President Proposes “Shale Zones.” A White House fact sheet released for the State of the Union included a proposal for “Sustainable Shale Gas Growth Zones.” According to the proposal, which was not part of the State of the Union speech, the federal government would provide technical assistance and planning for shale-producing regions to avoid “boom-bust” cycles that can occur when an area becomes too dependent on a single industry. A White House official stated that details would be fleshed out in the near future.
NTSB Suggests More Stringent Crude Oil Rail Standards. The National Transportation Safety Board (“NTSB”), issued recommendations to the U.S. Department of Transportation (“DOT”) to avoid crude oil spills from trains. Among the recommendations are that railways adopt hazardous materials route planning that would take trains around populated or environmentally sensitive areas, ensure adequate spill response capabilities that could handle worst-case spill scenarios, and have DOT institute audits to ensure that crude oil is being properly classified and subject to appropriate safety and security plans. The suggestions came shortly after the Federal Railroad Administration issued final rules strengthening railroad inspection standards.
NGOs Seek Uinta Basin Non-Attainment Designation. The Uinta Basin in Colorado and Utah is home to extensive conventional and unconventional gas drilling operations. Environmental groups claim that these activities are responsible for violations of federal ozone ambient air quality standards and have filed a petition asking the Environmental Protection Agency (“EPA”) to designate the Uinta Basin as a non-attainment area. If EPA grants the designation, it could significantly restrict new drilling in the area. Colorado has already proposed new regulations to reduce fugitive emissions that contribute to ozone formation, estimating that the proposed changes could cut those emissions by one-third. The groups previously lost a challenge to EPA’s refusal to designate the Uinta Basin as being non-attainment after finding that the air quality data cited by the environmental groups was unreliable.
NGO Suit to Block Hydraulic Fracturing in California Dismissed. A California state court dismissed claims by the Center for Biological Diversity and other NGOs alleging that the Department of Oil Gas & Geothermal Resources (“DOGGR”) unlawfully authorized the use of hydraulic fracturing without performing an environmental impact review under the California Environmental Quality Act. The court held that the case was moot, citing passage of S.B.4 which requires DOGGR to issue permits for hydraulic fracturing until it completes a study of potential environmental impacts by January 1, 2015.
Hydraulic Fracturing Decision in New York Delayed Until 2015. New York’s Environmental Department Commissioner announced that the state’s 2014 budget includes no funding for hydraulic fracturing rulemaking or enforcement. This means that the New York Department of Environmental Conservation cannot lift the current de facto ban until April 2015, when a new fiscal year begins.
New York Assessing Crude Rail Shipments. Citing recent train derailments in Quebec and North Dakota, Governor Andrew Cuomo signed an executive order requiring state agencies to assess the safety practices of railroads shipping crude oil through the state and submit the results of the assessment by April 30, 2014. Approximately 65,000 barrels of oil move through Albany per day en route to east coast refineries. Environmental group Hudson Riverkeeper is urging the Governor to impose a moratorium on shipping crude oil through the state.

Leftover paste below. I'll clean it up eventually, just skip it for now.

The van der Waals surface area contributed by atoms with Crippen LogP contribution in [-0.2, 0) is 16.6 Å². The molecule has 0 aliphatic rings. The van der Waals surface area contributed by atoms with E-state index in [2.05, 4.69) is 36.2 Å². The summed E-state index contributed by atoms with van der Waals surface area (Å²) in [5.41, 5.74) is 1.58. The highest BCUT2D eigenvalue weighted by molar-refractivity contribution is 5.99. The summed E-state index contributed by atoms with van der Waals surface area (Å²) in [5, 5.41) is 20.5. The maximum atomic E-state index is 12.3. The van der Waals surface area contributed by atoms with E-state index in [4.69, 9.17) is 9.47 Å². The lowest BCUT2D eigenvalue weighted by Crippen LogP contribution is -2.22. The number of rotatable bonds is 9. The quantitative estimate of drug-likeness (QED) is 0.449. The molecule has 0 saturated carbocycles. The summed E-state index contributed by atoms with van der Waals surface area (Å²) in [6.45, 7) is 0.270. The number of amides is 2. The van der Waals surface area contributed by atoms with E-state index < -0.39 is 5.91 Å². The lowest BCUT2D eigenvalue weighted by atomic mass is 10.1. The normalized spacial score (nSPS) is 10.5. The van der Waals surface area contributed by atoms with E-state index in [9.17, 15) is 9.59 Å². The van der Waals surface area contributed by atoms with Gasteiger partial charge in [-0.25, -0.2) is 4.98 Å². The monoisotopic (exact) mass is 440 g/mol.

Colorado ballot initiative seeks authorization for local bans. The Colorado Community Rights Network filed a proposed state-wide ballot amendment that would allow local governments to impose moratoria or bans on the use of hydraulic fracturing techniques to develop shale oil and gas. Although several towns have already imposed moratoria and bans, some are being challenged in court where the state and industry groups argue that local laws on oil and gas operations are preempted by state law. The proposed ballot initiative would amend Colorado’s constitution to allow for local control over industrial activities, including shale oil and gas development. The proponents must collect over 86,000 signatures to get the question put on the state ballot.
Landowner Suit Delays Drilling in Michigan. A landowner near Pere Marquette State Forest in Cadillac, Michigan, obtained a temporary judicial stay of drilling by Encana Oil & Gas in the Forest. Citing a published report, the landowner claimed the possibility of “frack hits,” a phenomenon where fracturing from one well may breach the integrity of another well, creates an environmental risk and threatens mineral rights of adjacent owners. The landowner has also petitioned the Michigan Department of Environmental Quality to require companies to determine how far well fractures will travel before drilling. Encana has already drilled exploratory wells in the forest, seeking to tap into the Utica-Collingwood shale formation, and is seeking permits for 16 more. Under current Michigan law, Encana is required to survey the area within 1,320 feet of the well pads to determine if any abandoned wells are present.
Spain Challenges Provincial Ban on Hydraulic Fracturing. The Spanish government filed suit against the province of Cantabria, arguing that its ban on the use of hydraulic fracturing ban is illegal. Cantabria is home to Spain’s most promising shale formation, but the provincial government banned shale development in April 2013, citing the threat of adverse impacts to local scenery and the potential for groundwater contamination. The national government, however, argues that the ban is inconsistent with new rules requiring environmental reviews that will speed up permitting for hydraulic fracturing.